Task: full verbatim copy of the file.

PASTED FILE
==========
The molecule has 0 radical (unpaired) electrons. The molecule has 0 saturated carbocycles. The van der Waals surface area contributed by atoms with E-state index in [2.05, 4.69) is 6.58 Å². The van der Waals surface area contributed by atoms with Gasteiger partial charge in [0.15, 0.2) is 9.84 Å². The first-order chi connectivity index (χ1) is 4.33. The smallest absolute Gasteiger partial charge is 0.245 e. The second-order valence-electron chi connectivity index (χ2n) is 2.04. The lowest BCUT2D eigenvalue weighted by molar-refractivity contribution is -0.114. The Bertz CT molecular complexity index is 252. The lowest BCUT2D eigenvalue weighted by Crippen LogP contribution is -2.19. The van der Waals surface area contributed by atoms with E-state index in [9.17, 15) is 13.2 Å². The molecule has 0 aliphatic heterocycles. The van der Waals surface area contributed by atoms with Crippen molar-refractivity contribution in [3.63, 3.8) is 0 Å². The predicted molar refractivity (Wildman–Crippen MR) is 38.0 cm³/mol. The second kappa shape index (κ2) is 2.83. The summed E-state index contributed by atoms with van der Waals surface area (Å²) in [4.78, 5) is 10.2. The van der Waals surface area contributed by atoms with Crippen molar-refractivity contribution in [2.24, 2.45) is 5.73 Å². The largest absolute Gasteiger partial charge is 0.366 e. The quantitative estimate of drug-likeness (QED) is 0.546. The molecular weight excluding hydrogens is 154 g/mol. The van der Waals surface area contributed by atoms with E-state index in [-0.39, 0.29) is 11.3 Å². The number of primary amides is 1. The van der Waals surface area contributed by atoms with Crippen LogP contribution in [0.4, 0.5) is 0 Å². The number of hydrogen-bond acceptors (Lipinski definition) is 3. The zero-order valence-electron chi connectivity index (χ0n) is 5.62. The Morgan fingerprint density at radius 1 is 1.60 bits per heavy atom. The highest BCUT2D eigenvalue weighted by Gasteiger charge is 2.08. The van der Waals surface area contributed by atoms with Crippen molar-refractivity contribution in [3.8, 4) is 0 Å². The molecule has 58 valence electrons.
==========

The molecule has 0 radical (unpaired) electrons. The molecule has 0 saturated carbocycles. The van der Waals surface area contributed by atoms with E-state index in [2.05, 4.69) is 6.58 Å². The van der Waals surface area contributed by atoms with Gasteiger partial charge in [0.15, 0.2) is 9.84 Å². The first-order chi connectivity index (χ1) is 4.33. The smallest absolute Gasteiger partial charge is 0.245 e. The second-order valence-electron chi connectivity index (χ2n) is 2.04. The lowest BCUT2D eigenvalue weighted by molar-refractivity contribution is -0.114. The Bertz CT molecular complexity index is 252. The lowest BCUT2D eigenvalue weighted by Crippen LogP contribution is -2.19. The van der Waals surface area contributed by atoms with E-state index in [9.17, 15) is 13.2 Å². The molecule has 0 aliphatic heterocycles. The van der Waals surface area contributed by atoms with Crippen molar-refractivity contribution in [3.63, 3.8) is 0 Å². The predicted molar refractivity (Wildman–Crippen MR) is 38.0 cm³/mol. The second kappa shape index (κ2) is 2.83. The summed E-state index contributed by atoms with van der Waals surface area (Å²) in [4.78, 5) is 10.2. The van der Waals surface area contributed by atoms with Crippen molar-refractivity contribution in [2.24, 2.45) is 5.73 Å². The largest absolute Gasteiger partial charge is 0.366 e. The quantitative estimate of drug-likeness (QED) is 0.546. The molecular weight excluding hydrogens is 154 g/mol. The van der Waals surface area contributed by atoms with E-state index in [-0.39, 0.29) is 11.3 Å². The number of primary amides is 1. The van der Waals surface area contributed by atoms with Crippen LogP contribution in [0.4, 0.5) is 0 Å². The number of hydrogen-bond acceptors (Lipinski definition) is 3. The zero-order valence-electron chi connectivity index (χ0n) is 5.62. The Morgan fingerprint density at radius 1 is 1.60 bits per heavy atom. The highest BCUT2D eigenvalue weighted by Gasteiger charge is 2.08. The van der Waals surface area contributed by atoms with Crippen molar-refractivity contribution in [3.8, 4) is 0 Å². The molecule has 58 valence electrons.